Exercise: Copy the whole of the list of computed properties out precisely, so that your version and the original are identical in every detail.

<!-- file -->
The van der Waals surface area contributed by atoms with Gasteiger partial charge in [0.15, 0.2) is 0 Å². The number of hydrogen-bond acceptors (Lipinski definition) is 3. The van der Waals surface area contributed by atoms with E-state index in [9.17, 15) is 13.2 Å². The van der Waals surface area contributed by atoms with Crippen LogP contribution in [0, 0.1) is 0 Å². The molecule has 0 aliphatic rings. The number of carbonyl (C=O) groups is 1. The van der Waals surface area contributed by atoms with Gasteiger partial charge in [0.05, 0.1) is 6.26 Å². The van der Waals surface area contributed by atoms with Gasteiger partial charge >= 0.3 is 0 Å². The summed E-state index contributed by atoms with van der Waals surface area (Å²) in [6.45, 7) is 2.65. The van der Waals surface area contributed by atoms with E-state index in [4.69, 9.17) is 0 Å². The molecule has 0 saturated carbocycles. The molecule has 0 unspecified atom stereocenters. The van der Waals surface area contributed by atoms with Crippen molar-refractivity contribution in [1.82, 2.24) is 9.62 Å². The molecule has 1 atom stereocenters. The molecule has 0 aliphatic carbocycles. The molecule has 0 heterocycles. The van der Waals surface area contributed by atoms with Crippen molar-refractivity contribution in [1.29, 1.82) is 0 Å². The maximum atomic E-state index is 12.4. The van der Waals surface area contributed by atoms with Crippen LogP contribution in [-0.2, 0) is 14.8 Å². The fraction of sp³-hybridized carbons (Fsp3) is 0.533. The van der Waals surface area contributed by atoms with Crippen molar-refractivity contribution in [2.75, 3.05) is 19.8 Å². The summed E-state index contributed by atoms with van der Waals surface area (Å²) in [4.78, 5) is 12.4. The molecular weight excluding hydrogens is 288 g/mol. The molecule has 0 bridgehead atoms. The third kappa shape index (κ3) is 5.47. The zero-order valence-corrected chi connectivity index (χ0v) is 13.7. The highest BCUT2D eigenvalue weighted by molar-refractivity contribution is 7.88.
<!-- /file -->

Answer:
The van der Waals surface area contributed by atoms with Gasteiger partial charge in [0.15, 0.2) is 0 Å². The number of hydrogen-bond acceptors (Lipinski definition) is 3. The van der Waals surface area contributed by atoms with E-state index in [9.17, 15) is 13.2 Å². The van der Waals surface area contributed by atoms with Crippen LogP contribution in [0, 0.1) is 0 Å². The molecule has 0 aliphatic rings. The number of carbonyl (C=O) groups is 1. The van der Waals surface area contributed by atoms with Gasteiger partial charge in [0.05, 0.1) is 6.26 Å². The van der Waals surface area contributed by atoms with Gasteiger partial charge >= 0.3 is 0 Å². The summed E-state index contributed by atoms with van der Waals surface area (Å²) in [6.45, 7) is 2.65. The van der Waals surface area contributed by atoms with E-state index in [4.69, 9.17) is 0 Å². The molecule has 0 saturated carbocycles. The molecule has 0 unspecified atom stereocenters. The van der Waals surface area contributed by atoms with Crippen molar-refractivity contribution in [1.82, 2.24) is 9.62 Å². The molecule has 1 atom stereocenters. The molecule has 0 aliphatic carbocycles. The molecule has 0 heterocycles. The van der Waals surface area contributed by atoms with Crippen molar-refractivity contribution in [1.29, 1.82) is 0 Å². The maximum atomic E-state index is 12.4. The van der Waals surface area contributed by atoms with Crippen LogP contribution in [-0.2, 0) is 14.8 Å². The fraction of sp³-hybridized carbons (Fsp3) is 0.533. The van der Waals surface area contributed by atoms with Crippen molar-refractivity contribution in [2.75, 3.05) is 19.8 Å². The summed E-state index contributed by atoms with van der Waals surface area (Å²) in [4.78, 5) is 12.4. The molecular weight excluding hydrogens is 288 g/mol. The molecule has 0 bridgehead atoms. The third kappa shape index (κ3) is 5.47. The zero-order valence-corrected chi connectivity index (χ0v) is 13.7. The highest BCUT2D eigenvalue weighted by molar-refractivity contribution is 7.88.